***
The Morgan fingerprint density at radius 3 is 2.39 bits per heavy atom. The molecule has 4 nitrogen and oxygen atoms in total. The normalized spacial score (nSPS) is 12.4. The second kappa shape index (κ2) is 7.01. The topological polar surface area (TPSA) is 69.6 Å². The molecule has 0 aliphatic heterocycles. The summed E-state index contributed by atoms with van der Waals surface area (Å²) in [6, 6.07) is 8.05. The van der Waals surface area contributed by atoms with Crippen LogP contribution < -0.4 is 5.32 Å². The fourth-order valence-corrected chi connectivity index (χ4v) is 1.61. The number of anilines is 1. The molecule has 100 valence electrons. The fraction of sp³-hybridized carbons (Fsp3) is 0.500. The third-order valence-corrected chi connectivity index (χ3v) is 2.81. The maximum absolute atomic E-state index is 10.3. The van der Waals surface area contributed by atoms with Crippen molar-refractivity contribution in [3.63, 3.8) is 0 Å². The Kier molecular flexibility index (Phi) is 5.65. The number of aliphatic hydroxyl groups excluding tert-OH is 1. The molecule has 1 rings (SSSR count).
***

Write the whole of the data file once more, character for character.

The Morgan fingerprint density at radius 3 is 2.39 bits per heavy atom. The molecule has 4 nitrogen and oxygen atoms in total. The normalized spacial score (nSPS) is 12.4. The second kappa shape index (κ2) is 7.01. The topological polar surface area (TPSA) is 69.6 Å². The molecule has 0 aliphatic heterocycles. The summed E-state index contributed by atoms with van der Waals surface area (Å²) in [6, 6.07) is 8.05. The van der Waals surface area contributed by atoms with Crippen LogP contribution < -0.4 is 5.32 Å². The fourth-order valence-corrected chi connectivity index (χ4v) is 1.61. The number of anilines is 1. The molecule has 100 valence electrons. The fraction of sp³-hybridized carbons (Fsp3) is 0.500. The third-order valence-corrected chi connectivity index (χ3v) is 2.81. The maximum absolute atomic E-state index is 10.3. The van der Waals surface area contributed by atoms with Crippen molar-refractivity contribution in [3.63, 3.8) is 0 Å². The Kier molecular flexibility index (Phi) is 5.65. The number of aliphatic hydroxyl groups excluding tert-OH is 1. The molecule has 1 rings (SSSR count).